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Bratya wants more quality plays to give Bengali theatre a push

He did not prefer talking about masala Hindi films or some of the mindless films made in Bengali while referring to entertainment
Bratya Basu.
Bratya Basu.
File photo

Devadeep Purohit   |   Published 01.01.22, 01:49 AM

More quality original plays in Bengali will give Bengali theatre the much needed push and help expand the audience base beyond Calcutta and a few urban centres in the state, said thespian and politician Bratya Basu on Friday.

“The supply of scripts is more than demand, but there is a dearth of quality scripts for plays.… This trend, however, is also true for novels and poems in Bengali,” Basu, a minister in the Mamata Banerjee government since 2011, told The Telegraph a day after his name was announced as a recipient of the Sahitya Akademi Award 2021.

“For quality, the language — be it English or Bengali — needs promotion and the state has a role to play in this context. Our chief minister Mamata Banerjee has been doing that since coming to power and we will surely get the results in a few years,” said the Bengal education minister.

Basu, in his 25th year as a playwright, will get the award for his play Mirjafar O Anyanya Natak. The prize does have a special significance as the last time someone from Bengal got the award for a play was Buddhadeb Bose for his verse play Tapasvi O Tarangini in 1967.

Lack of availability of wholesome and indigenous script with which the audience can identify themselves has been an Achilles heel of Bengali theatre in the past few decades as most of the productions have been adaptations of Russian or German or Greek plays.

Besides, the social reform role expected of Bengali theatre — a trend from the 1960s and the 1970s when most group theatre productions became preachy — had often eclipsed its entertainment value. 

“Theatre has to be entertaining to be viable,” said Basu, before adding that he was not talking about masala Hindi films or some of the mindless films made in Bengali while referring to entertainment.

According to him, in today’s world characterised by instant gratification, availability of an entire gamut of entertainment options and globalisation, there is a general decline in appreciation for any art form.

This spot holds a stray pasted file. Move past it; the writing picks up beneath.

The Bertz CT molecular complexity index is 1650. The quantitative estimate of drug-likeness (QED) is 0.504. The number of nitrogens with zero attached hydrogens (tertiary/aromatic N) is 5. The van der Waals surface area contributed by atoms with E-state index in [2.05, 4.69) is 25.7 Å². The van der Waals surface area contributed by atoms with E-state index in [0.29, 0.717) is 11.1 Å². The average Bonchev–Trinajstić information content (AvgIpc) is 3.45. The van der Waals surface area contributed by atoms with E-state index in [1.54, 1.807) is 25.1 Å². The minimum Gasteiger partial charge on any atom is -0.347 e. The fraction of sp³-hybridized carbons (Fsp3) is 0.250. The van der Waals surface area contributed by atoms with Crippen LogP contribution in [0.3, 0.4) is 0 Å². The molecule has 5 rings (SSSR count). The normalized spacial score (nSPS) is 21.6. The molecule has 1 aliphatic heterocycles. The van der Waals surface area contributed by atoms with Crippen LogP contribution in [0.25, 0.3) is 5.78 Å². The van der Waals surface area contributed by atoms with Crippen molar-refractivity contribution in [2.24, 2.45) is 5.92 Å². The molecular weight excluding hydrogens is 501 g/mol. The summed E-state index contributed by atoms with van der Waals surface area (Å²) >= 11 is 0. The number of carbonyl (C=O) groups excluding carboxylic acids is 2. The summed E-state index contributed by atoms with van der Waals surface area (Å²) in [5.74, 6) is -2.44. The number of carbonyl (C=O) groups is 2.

“But it is also true that people will have to finally appreciate art to discover themselves…. That’s why I think experimentation with the content and the form is very important,” said Basu.

For example, he referred to Mirjafar O Anyanya Natak, in which he used three-four linguistic styles — like Bengali in Urdu flavour or Bengali in typical north Calcutta dialect — and tried to portray a so-called traitor as a hero.

Similarly, in his play Banijye Basate Lakshmi, Basu tried to capture the angst of a corporate sector employee from a small town, who later chose to be an entrepreneur.
“These are difficult times in terms of what’s happening all around us.... There is optimism, but there is also cynicism; there is construction, there is also subversion, there is rebellion, there is also malicious defaming. While these are challenges, they also offer a lot of opportunities to think and experiment,” said Basu, while adding that he had been trying to experiment since he wrote his first play, Ashalin, 25 years ago.

“The time we live in helps a playwright. For me, this award is a celebration of my attempt to read our time since I began writing,” added the playwright, who has also donned the role of actor, producer and director in his theatrical pursuits. 

According to him, his dream is to take quality theatre to more people — beyond districts like Burdwan, North 24-Parganas and Nadia and small town like Malda and Balurghat.

“The government has a role to play in this and we at Paschim Banga Natya Akademy are trying to do that by organising theatre festivals in different parts of the state since our government came to power in 2011.… The results are visible in districts like West Midnapore and Jalpaiguri and we are sure about adding more districts to this list,” said Basu. 

According to him, patronage from government will serve the twin objectives of audience development and growth of quality theatre beyond a select few centres. 
“Take the example of Kerala where successive governments, be it the Left or the Congress-led regimes, have always heavily funded Kerala State Chalachitra Academy, which allowed them to hold film festivals across the state.… The result is evident in the quality of Malayalam films,” said the minister.

Other than quality films and government largesse, Bengali theatre also needs smart promotion for audience connect. “As theatre production doesn’t need too much investment and its returns are also low, promotion has to be done accordingly by using social media tools,” he summed up.



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